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Allergies and asthma: What’s got you wheezing?

If we’re to believe movies and TV shows, asthma is something that happens to the nerdy kid in who has to take a break and use their inhaler in the middle of a ball game or gym class.

That, however, is a misleading stereotype. In reality, asthma affects the young and the old, and it strikes both indoors and out. And many times, asthma is triggered by allergens—not always exercise or activity.

In fact, allergies are one of the strongest triggers of wheezing, says Mark Millard, MD, a pulmonologist on the medical staff at Baylor Scott & White – Dallas and medical director of the Martha Foster Lung Center at Baylor University Medical Center at Dallas.

“Allergic reactions are actually overreactions by the body to a foreign substance, like pollen, pet dander or dust mites,” Dr. Millard said. “It’s that overreaction that can lead to inflammation of the airways, causing airway spasms and wheezing.”

When to see a doctor for asthma

Asthma, whether triggered by allergies, exercise, cold weather or something else, should be diagnosed by a doctor.

“If you have wheezing, coughing and shortness of breath, see a doctor,” said Steven Cole, DO, an allergist and immunologist on the medical staff at Baylor Scott & White Medical Center – Irving. “And if it’s allergy-induced, find out what it is you’re allergic to.”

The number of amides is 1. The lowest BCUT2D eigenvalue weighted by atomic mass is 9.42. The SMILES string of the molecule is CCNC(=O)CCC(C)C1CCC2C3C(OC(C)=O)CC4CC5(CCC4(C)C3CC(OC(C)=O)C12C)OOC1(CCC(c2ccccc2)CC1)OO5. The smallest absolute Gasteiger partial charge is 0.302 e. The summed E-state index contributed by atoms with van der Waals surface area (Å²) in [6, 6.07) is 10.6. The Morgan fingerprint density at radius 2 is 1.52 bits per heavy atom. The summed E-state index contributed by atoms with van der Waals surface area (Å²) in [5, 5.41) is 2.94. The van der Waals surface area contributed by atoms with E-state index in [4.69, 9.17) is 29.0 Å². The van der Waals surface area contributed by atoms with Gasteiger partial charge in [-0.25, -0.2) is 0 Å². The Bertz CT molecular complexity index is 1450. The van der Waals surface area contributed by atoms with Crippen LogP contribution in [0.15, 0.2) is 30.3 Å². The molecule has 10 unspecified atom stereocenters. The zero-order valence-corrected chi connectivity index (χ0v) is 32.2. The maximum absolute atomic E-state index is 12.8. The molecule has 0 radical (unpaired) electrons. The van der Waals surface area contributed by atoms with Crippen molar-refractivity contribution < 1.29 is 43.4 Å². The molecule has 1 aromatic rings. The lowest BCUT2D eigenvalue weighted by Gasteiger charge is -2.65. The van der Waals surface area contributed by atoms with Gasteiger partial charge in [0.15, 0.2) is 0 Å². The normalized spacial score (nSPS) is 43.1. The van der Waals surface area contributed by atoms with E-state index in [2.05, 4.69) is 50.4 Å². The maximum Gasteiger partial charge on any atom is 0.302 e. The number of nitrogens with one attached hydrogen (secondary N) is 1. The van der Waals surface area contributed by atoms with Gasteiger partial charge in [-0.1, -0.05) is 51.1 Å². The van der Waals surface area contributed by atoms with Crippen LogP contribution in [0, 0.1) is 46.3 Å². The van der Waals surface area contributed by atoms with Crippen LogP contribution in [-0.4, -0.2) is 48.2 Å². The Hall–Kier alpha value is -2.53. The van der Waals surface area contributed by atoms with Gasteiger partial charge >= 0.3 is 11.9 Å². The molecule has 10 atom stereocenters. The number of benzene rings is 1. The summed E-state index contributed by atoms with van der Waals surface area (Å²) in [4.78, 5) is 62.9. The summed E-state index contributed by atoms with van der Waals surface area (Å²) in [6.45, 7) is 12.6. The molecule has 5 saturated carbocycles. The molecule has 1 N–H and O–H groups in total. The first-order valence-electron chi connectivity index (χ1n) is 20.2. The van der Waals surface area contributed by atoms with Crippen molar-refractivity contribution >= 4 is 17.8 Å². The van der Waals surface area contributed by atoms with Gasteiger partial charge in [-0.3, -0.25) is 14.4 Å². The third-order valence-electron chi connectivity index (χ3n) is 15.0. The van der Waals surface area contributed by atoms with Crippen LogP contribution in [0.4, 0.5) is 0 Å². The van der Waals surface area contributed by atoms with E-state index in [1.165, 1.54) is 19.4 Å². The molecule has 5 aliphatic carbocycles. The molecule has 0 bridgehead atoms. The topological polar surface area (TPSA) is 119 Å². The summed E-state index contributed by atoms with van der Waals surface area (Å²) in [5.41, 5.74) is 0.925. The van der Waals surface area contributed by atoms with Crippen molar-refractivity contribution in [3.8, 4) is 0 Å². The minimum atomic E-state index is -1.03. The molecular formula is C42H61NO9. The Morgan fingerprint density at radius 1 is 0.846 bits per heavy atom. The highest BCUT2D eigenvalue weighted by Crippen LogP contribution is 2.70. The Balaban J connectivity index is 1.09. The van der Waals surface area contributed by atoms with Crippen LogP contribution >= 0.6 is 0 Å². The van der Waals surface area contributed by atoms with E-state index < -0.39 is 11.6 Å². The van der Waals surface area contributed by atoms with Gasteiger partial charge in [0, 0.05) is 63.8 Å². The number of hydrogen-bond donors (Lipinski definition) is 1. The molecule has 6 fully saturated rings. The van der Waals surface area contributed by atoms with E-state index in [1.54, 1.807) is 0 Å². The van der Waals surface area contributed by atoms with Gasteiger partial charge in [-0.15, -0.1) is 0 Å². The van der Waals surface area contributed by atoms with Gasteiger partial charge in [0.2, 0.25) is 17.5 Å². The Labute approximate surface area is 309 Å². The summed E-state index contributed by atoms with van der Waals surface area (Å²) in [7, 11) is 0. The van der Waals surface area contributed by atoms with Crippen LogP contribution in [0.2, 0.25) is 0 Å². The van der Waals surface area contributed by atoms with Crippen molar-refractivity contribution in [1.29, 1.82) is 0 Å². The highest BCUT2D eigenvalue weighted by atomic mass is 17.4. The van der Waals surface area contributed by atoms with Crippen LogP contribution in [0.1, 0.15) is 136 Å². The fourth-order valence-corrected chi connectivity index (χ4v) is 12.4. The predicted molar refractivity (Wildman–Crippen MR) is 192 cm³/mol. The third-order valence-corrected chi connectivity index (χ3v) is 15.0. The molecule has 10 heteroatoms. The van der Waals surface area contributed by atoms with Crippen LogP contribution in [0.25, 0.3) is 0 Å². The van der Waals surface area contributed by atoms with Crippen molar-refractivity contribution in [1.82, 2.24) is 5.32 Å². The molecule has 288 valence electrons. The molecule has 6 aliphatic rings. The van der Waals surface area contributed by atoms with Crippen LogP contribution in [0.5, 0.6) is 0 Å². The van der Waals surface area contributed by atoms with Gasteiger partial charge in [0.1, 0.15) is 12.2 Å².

Choosing an asthma treatment

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The best way to treat allergy-induced asthma is to avoid the trigger, Dr. Cole said.

“With most patients, when they remove the allergens, they get better,” he said.

So, be on the lookout for your triggers and try to avoid them as much as possible.

“If every time you vacuum or sweep you start wheezing, that’s a pretty good indicator that dust is an asthma trigger of yours,” Dr. Millard said. “Have someone else do that chore, and stay out of the area for 20 to 30 minutes to let things settle.”

But avoidance isn’t your only option.

“The primary treatment of asthma is medication,” Dr. Millard said. “Quick-relief medicines open up airways. But more important are the controller therapies, which reduce inflammation and prevent the airway spasms from happening in the first place.”

A pulmonologist can help you to figure out the best treatments for your needs so you can breathe easier and live your best life with asthma.

Learn more about asthma care and allergy care today.

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Allergies and asthma: What’s got you wheezing?